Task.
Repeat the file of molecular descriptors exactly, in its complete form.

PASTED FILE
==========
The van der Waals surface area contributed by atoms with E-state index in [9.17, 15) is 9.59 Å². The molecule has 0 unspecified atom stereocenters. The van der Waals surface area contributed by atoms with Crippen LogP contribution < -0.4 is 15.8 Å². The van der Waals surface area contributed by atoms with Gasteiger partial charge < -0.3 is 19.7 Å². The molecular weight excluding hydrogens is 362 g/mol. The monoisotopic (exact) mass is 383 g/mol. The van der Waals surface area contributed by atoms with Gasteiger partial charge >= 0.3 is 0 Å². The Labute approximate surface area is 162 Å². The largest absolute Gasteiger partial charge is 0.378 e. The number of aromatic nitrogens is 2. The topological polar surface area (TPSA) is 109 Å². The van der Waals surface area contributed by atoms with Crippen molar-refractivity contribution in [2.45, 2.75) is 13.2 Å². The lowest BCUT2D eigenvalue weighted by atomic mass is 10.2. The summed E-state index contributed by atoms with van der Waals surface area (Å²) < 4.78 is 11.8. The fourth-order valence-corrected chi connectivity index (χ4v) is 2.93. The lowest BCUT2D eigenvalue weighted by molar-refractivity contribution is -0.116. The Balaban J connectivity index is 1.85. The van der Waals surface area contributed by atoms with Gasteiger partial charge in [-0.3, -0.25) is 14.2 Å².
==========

The van der Waals surface area contributed by atoms with E-state index in [9.17, 15) is 9.59 Å². The molecule has 0 unspecified atom stereocenters. The van der Waals surface area contributed by atoms with Crippen LogP contribution < -0.4 is 15.8 Å². The van der Waals surface area contributed by atoms with Gasteiger partial charge < -0.3 is 19.7 Å². The molecular weight excluding hydrogens is 362 g/mol. The monoisotopic (exact) mass is 383 g/mol. The van der Waals surface area contributed by atoms with Gasteiger partial charge >= 0.3 is 0 Å². The Labute approximate surface area is 162 Å². The largest absolute Gasteiger partial charge is 0.378 e. The number of aromatic nitrogens is 2. The topological polar surface area (TPSA) is 109 Å². The van der Waals surface area contributed by atoms with Crippen molar-refractivity contribution in [2.45, 2.75) is 13.2 Å². The lowest BCUT2D eigenvalue weighted by atomic mass is 10.2. The summed E-state index contributed by atoms with van der Waals surface area (Å²) < 4.78 is 11.8. The fourth-order valence-corrected chi connectivity index (χ4v) is 2.93. The lowest BCUT2D eigenvalue weighted by molar-refractivity contribution is -0.116. The Balaban J connectivity index is 1.85. The van der Waals surface area contributed by atoms with Gasteiger partial charge in [-0.3, -0.25) is 14.2 Å².